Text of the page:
Free speech comes with accountability, just like Trump is learning, and many don’t grasp. I can say what I like - that doesn’t mean the platform I choose to express myself on needs to cater to my desire to express myself. For example, if I were to say dogs are awesome, and you as owner/admin of MEW decides that you don’t want to take the risk of bringing your site and business into disrepute under the cat crowd, it’s your right to remove my comments.

QAnon are welcome to selfhost their propaganda - its not that hard. The downside is that they lose anonymity, and would have to account for what they are publishing. But I’ve got a feeling that no one in the “organization” is brave enough to do that.


Not our EFF. The good EFF -

Last paragraph sums it up pretty nicely:
“Going forward, we call once again on the platforms to be more transparent and consistent in how they apply their rules—and we call on policymakers to find ways to foster competition so that users have numerous editorial options and policies from which to choose.”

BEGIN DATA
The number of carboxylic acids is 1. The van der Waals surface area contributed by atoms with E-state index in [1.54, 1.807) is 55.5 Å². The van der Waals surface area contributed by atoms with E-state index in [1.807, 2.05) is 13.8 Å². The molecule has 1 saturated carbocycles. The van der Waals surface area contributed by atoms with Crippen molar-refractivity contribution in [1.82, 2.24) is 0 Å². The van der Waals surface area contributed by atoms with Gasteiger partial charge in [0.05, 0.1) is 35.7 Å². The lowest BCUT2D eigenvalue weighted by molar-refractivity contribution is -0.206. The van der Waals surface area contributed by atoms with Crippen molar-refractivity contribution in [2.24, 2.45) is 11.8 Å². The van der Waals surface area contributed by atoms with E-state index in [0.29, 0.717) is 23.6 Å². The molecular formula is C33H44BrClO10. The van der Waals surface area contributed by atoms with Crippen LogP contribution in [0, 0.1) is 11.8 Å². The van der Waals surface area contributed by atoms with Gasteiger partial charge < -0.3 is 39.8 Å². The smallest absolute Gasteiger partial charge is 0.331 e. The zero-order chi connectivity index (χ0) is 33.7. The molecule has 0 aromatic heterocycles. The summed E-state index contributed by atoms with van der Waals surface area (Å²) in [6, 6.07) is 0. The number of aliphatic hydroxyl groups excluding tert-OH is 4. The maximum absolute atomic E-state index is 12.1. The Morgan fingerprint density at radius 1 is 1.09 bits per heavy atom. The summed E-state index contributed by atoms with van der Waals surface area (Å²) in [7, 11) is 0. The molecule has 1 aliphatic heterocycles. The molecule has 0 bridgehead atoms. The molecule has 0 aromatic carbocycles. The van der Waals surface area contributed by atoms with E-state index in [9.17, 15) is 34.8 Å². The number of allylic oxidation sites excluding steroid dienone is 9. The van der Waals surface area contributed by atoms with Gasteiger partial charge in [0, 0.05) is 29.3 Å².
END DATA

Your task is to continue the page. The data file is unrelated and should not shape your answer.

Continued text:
From what I understand, there is a difference between a platform and a publisher. Platforms, what Facebook, Twitter, Youtube, etc. claims to be, aren’t supposed to interfere and block content that “they don’t like” except for the basics like hate speech, porn, etc. and therefore enjoy certain protections from being sued for content on their platform.
I’ve seen some of the content that Facebook and Youtube block and it is ridiculous. Anything that some woke moron from the “trust and safety team” doesn’t like, gets classified as hate speech. So I believe the power the tech companies wield is scary, massively being abused and a serious threat to free speech.